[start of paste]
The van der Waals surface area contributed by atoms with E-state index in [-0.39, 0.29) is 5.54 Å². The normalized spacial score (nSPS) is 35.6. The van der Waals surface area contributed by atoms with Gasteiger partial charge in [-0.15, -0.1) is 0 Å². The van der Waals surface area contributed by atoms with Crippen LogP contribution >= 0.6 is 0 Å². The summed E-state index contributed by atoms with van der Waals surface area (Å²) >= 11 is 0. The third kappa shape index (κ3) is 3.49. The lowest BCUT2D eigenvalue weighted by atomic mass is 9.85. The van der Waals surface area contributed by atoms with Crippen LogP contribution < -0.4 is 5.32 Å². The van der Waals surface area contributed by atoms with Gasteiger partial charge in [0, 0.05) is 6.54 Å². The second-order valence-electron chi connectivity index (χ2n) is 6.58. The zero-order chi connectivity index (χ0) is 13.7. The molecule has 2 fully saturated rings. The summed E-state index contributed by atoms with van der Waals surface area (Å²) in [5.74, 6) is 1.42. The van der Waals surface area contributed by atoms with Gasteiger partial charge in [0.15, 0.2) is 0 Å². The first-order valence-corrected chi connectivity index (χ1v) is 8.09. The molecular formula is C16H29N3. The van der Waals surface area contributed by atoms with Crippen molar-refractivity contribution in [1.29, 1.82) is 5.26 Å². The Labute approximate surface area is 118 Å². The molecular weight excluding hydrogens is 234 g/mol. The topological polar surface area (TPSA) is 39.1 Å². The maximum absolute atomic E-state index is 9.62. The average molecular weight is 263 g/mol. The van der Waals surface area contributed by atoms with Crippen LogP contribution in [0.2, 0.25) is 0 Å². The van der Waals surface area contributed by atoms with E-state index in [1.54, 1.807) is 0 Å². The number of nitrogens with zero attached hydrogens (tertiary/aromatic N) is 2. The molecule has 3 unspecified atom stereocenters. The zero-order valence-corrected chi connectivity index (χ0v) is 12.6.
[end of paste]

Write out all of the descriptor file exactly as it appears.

The van der Waals surface area contributed by atoms with E-state index in [-0.39, 0.29) is 5.54 Å². The normalized spacial score (nSPS) is 35.6. The van der Waals surface area contributed by atoms with Gasteiger partial charge in [-0.15, -0.1) is 0 Å². The van der Waals surface area contributed by atoms with Crippen LogP contribution >= 0.6 is 0 Å². The summed E-state index contributed by atoms with van der Waals surface area (Å²) >= 11 is 0. The third kappa shape index (κ3) is 3.49. The lowest BCUT2D eigenvalue weighted by atomic mass is 9.85. The van der Waals surface area contributed by atoms with Crippen LogP contribution < -0.4 is 5.32 Å². The van der Waals surface area contributed by atoms with Gasteiger partial charge in [0, 0.05) is 6.54 Å². The second-order valence-electron chi connectivity index (χ2n) is 6.58. The zero-order chi connectivity index (χ0) is 13.7. The molecule has 2 fully saturated rings. The summed E-state index contributed by atoms with van der Waals surface area (Å²) in [5.74, 6) is 1.42. The van der Waals surface area contributed by atoms with Gasteiger partial charge in [0.15, 0.2) is 0 Å². The first-order valence-corrected chi connectivity index (χ1v) is 8.09. The molecular formula is C16H29N3. The van der Waals surface area contributed by atoms with Crippen molar-refractivity contribution in [1.29, 1.82) is 5.26 Å². The Labute approximate surface area is 118 Å². The molecular weight excluding hydrogens is 234 g/mol. The topological polar surface area (TPSA) is 39.1 Å². The maximum absolute atomic E-state index is 9.62. The average molecular weight is 263 g/mol. The van der Waals surface area contributed by atoms with Crippen LogP contribution in [0.2, 0.25) is 0 Å². The van der Waals surface area contributed by atoms with E-state index in [1.54, 1.807) is 0 Å². The number of nitrogens with zero attached hydrogens (tertiary/aromatic N) is 2. The molecule has 3 unspecified atom stereocenters. The zero-order valence-corrected chi connectivity index (χ0v) is 12.6.